Home Up
Home Teaching Glossary ARM Processors Supplements Prof issues About

Live Insertion

This article describes the ability to plug things into circuits while the power is on and requires a knowledge of basic electronics.

Not that long ago, it was considered mandatory to switch electronic equipment off before inserting or removing a card (i.e., module). Today there is a demand for live insertion systems that permit you to plug a new card into a bus without first powering down the computer. This facility is also called hot-swapping, and is particularly useful, for example, when you have to plug a card into a portable computer. This is a key feature of USB interfaces and some disk drive interfaces.

In order to support live insertion, the device being inserted must not affect the operation of the bus during the few milliseconds that insertion takes place.  For example, the FutureBus+ (an early general-purpose microprocessor bus), provides for three levels of live insertion: level 0 allows no live insertion; level 1 allows live insertion only when the bus is disabled (i.e., the system is in a standby mode); level 2 allows live insertion when the bus is active; and level 3 guarantees live insertion under all circumstances.

When live insertion occurs, each pin on the inserted device that is connected to a bus line in the host system must be in a high-impedance state. Moreover, inputs that are connected to the bus must be able to filter out glitches that occur during the connection process; that is, live insertion must avoid both static errors like bus contention and dynamic errors like glitches.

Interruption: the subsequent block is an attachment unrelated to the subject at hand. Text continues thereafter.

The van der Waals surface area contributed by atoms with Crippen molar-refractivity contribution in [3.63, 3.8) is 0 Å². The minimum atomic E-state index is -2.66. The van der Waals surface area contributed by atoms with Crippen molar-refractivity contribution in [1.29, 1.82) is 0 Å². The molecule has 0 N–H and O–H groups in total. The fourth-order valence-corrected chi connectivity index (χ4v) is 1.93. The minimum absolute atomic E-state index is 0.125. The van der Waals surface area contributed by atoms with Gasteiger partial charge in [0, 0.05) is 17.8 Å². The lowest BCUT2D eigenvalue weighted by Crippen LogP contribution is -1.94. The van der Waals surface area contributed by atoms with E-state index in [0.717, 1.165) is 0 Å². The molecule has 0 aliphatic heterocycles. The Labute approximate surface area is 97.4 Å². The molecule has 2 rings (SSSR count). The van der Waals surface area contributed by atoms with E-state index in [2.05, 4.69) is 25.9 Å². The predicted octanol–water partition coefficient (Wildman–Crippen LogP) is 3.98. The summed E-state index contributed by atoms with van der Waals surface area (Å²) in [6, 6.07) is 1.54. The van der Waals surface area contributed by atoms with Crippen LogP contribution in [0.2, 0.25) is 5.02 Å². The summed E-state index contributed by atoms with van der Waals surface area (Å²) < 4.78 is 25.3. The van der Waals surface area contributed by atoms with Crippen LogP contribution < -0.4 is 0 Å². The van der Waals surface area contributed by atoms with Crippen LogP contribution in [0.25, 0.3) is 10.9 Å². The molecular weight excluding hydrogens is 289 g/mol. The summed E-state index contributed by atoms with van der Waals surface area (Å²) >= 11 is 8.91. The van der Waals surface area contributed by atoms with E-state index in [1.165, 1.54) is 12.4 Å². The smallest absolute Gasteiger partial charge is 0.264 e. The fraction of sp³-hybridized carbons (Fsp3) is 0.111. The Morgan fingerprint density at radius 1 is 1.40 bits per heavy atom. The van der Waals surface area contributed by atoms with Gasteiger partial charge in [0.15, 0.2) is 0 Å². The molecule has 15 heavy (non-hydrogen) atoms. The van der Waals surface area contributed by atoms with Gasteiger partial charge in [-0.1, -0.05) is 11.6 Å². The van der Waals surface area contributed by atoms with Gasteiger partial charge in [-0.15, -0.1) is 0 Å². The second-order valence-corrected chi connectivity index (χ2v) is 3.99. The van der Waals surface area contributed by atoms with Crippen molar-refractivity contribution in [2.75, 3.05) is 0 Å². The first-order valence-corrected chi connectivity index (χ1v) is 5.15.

The following discussion is taken from an Philips Semiconductor Application note by Yong-In S. Shin. Bus contention takes place if an I/O pin on the card forces the bus into its opposite logical state, or clamps the bus to Vcc or ground. Shin’s paper points out that Philips’s FAST, ALS, ABT and MULTYBYTE logic devices do not include either actual or parasitic forward-biasing diodes or resistors between their I/O pins on Vcc or ground. In plain English this statement means that if, during insertion, only an I/O pin and either ground or Vcc  make contact, a diode in the I/O circuit will not short the I/O line.

Figure 1 provides an electrical model of hot insertion. Figure 1a shows how we can regard the system into which we are inserting the card (i.e., the backplane bus) as a transmission line, and the card itself is can be modeled as a lumped capacitance¾this is largely true if the connector in the card is short and it is driven by typical semiconductor devices.

FIGURE 1 An electrical model of live insertion

Figure 1b shows the equivalent circuit of the system when the card is inserted. A time-varying current flows through the bus to charge the capacitance in the I/O circuits on the card. The effect of this current is to create a glitch on the bus, whose peak amplitude is given by:

Vpeak = Vbus - (Vbus - Vi)e-t/RC